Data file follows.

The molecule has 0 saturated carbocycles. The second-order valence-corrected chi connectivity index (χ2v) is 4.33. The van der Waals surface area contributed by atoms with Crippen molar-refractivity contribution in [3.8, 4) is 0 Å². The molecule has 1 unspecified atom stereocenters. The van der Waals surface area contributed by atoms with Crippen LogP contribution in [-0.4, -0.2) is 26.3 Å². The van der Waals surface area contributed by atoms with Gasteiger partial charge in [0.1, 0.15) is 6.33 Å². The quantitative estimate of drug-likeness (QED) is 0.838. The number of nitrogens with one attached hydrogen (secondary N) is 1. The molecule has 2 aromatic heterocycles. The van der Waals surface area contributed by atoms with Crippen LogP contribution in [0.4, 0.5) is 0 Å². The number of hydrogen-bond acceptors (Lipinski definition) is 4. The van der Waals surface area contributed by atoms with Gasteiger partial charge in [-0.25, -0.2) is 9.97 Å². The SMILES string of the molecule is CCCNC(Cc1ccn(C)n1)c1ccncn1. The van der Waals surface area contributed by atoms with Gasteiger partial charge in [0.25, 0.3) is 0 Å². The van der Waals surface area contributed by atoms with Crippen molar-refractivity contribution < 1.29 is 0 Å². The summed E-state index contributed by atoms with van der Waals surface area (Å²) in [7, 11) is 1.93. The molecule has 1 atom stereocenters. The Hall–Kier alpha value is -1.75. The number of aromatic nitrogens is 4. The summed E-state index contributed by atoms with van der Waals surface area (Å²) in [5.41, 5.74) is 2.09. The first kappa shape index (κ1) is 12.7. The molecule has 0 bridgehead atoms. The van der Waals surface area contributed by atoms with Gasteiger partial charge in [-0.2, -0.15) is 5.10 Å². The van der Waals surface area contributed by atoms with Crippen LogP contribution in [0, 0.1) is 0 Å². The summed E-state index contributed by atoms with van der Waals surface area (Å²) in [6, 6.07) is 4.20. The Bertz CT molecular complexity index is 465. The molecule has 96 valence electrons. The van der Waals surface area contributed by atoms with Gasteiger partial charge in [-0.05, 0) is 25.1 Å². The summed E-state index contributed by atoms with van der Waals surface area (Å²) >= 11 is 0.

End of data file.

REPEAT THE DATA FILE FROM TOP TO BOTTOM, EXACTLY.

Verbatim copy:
The molecule has 0 saturated carbocycles. The second-order valence-corrected chi connectivity index (χ2v) is 4.33. The van der Waals surface area contributed by atoms with Crippen molar-refractivity contribution in [3.8, 4) is 0 Å². The molecule has 1 unspecified atom stereocenters. The van der Waals surface area contributed by atoms with Crippen LogP contribution in [-0.4, -0.2) is 26.3 Å². The van der Waals surface area contributed by atoms with Gasteiger partial charge in [0.1, 0.15) is 6.33 Å². The quantitative estimate of drug-likeness (QED) is 0.838. The number of nitrogens with one attached hydrogen (secondary N) is 1. The molecule has 2 aromatic heterocycles. The van der Waals surface area contributed by atoms with Crippen LogP contribution in [0.4, 0.5) is 0 Å². The number of hydrogen-bond acceptors (Lipinski definition) is 4. The van der Waals surface area contributed by atoms with Gasteiger partial charge in [-0.25, -0.2) is 9.97 Å². The SMILES string of the molecule is CCCNC(Cc1ccn(C)n1)c1ccncn1. The van der Waals surface area contributed by atoms with Gasteiger partial charge in [0.25, 0.3) is 0 Å². The van der Waals surface area contributed by atoms with Crippen molar-refractivity contribution < 1.29 is 0 Å². The summed E-state index contributed by atoms with van der Waals surface area (Å²) in [7, 11) is 1.93. The molecule has 1 atom stereocenters. The Hall–Kier alpha value is -1.75. The number of aromatic nitrogens is 4. The summed E-state index contributed by atoms with van der Waals surface area (Å²) in [5.41, 5.74) is 2.09. The first kappa shape index (κ1) is 12.7. The molecule has 0 bridgehead atoms. The van der Waals surface area contributed by atoms with Gasteiger partial charge in [-0.2, -0.15) is 5.10 Å². The van der Waals surface area contributed by atoms with Crippen LogP contribution in [0, 0.1) is 0 Å². The summed E-state index contributed by atoms with van der Waals surface area (Å²) in [6, 6.07) is 4.20. The Bertz CT molecular complexity index is 465. The molecule has 96 valence electrons. The van der Waals surface area contributed by atoms with Gasteiger partial charge in [-0.05, 0) is 25.1 Å². The summed E-state index contributed by atoms with van der Waals surface area (Å²) >= 11 is 0.